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  • Yan Wang, Hiroshi Kanatsuka, Kenjiro Akai, Akihiko Sugimura, Toshinobu ...
    Type: None
    Subject area: None
    1999 Volume 63 Issue 8 Pages 617-623
    Published: 1999
    Released: July 25, 2001
    JOURNALS FREE ACCESS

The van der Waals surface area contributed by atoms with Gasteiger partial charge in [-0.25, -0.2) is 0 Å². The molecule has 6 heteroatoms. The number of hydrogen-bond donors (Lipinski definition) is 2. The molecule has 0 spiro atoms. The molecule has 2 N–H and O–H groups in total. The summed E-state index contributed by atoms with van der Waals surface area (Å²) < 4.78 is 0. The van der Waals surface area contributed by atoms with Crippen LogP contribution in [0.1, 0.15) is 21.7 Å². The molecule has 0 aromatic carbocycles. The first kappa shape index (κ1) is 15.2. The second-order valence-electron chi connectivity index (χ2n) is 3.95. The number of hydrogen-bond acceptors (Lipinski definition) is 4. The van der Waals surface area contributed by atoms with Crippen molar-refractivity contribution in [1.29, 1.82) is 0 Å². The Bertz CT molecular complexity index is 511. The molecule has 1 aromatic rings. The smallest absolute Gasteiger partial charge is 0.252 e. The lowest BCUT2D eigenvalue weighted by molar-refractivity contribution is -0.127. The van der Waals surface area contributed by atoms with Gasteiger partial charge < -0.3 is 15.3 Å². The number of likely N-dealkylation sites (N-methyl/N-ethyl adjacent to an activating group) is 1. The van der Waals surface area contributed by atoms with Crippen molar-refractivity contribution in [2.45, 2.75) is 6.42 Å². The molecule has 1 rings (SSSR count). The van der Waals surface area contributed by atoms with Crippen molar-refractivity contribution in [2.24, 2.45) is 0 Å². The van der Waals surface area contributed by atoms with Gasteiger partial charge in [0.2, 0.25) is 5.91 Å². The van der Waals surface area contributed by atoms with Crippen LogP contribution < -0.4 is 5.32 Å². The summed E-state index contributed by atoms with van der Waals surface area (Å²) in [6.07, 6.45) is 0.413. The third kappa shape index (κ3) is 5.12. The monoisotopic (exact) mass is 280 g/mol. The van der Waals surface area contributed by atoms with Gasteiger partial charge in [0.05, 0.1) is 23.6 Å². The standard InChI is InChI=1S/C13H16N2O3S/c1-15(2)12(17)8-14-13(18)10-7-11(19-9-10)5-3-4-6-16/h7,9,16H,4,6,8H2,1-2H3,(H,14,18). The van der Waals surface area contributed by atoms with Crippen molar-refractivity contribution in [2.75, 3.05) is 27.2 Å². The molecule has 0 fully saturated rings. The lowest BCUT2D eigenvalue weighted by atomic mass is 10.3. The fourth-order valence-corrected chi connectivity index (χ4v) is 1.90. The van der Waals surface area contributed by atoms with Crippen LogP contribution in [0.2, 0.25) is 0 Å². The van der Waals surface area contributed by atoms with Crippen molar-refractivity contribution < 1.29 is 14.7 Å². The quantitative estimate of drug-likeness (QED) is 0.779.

The plasma level of endothelin-1 (ET-1) increases in several cardiovascular disorders. The present study examined whether threshold doses of ET-1 affect vascular tone and autoregulatory vasodilation during a reduction in perfusion pressure in the coronary microcirculation in vivo. In anesthetized open-chest dogs, arterial microvessels in the epimyocardium were observed through a microscope equipped with a floating objective. In 6 dogs, ET-1 (10-13 to 10-8 mol/L) was superfused onto the epimyocardium in a cumulative fashion. In another set of dogs (n=16), the perfusion pressure of the observed vascular bed was reduced to 60 mmHg (mild stenosis) and to 40 mmHg (severe stenosis) by a hydraulic occluder, and the microvascular responses were observed in the presence (n=9) or absence (n=7) of ET-1 (10-12 or 10-11 mol/L). ET-1 ≥10-11 mol/L constricted coronary arterioles (≤100 μm in diameter) and small arteries (>100 μm in diameter) in a dose-dependent fashion. ET-1 of 10-12 mol/L affected neither the basal diameters nor the dilation of vessels during the pressure reduction. ET-1 of 10-11 mol/L decreased the diameters of arterioles and small arteries before and during the mild and severe stenosis. However, ET-1 did not attenuate the percentage dilation of arterioles from the baseline in response to the mild and severe stenosis. The data indicates the following: (1) ET-1 at doses ≥10 -11 mol/L similarly constricts coronary arterioles and small arteries; (2) ET-1 at 10-11 mol/L, which is slightly higher than the pathophysiological plasma level, increases the basal vascular tone, but does not attenuate the autoregulatory vasodilation of the coronary microcirculation. (Jpn Circ J 1999; 63: 617 - 623)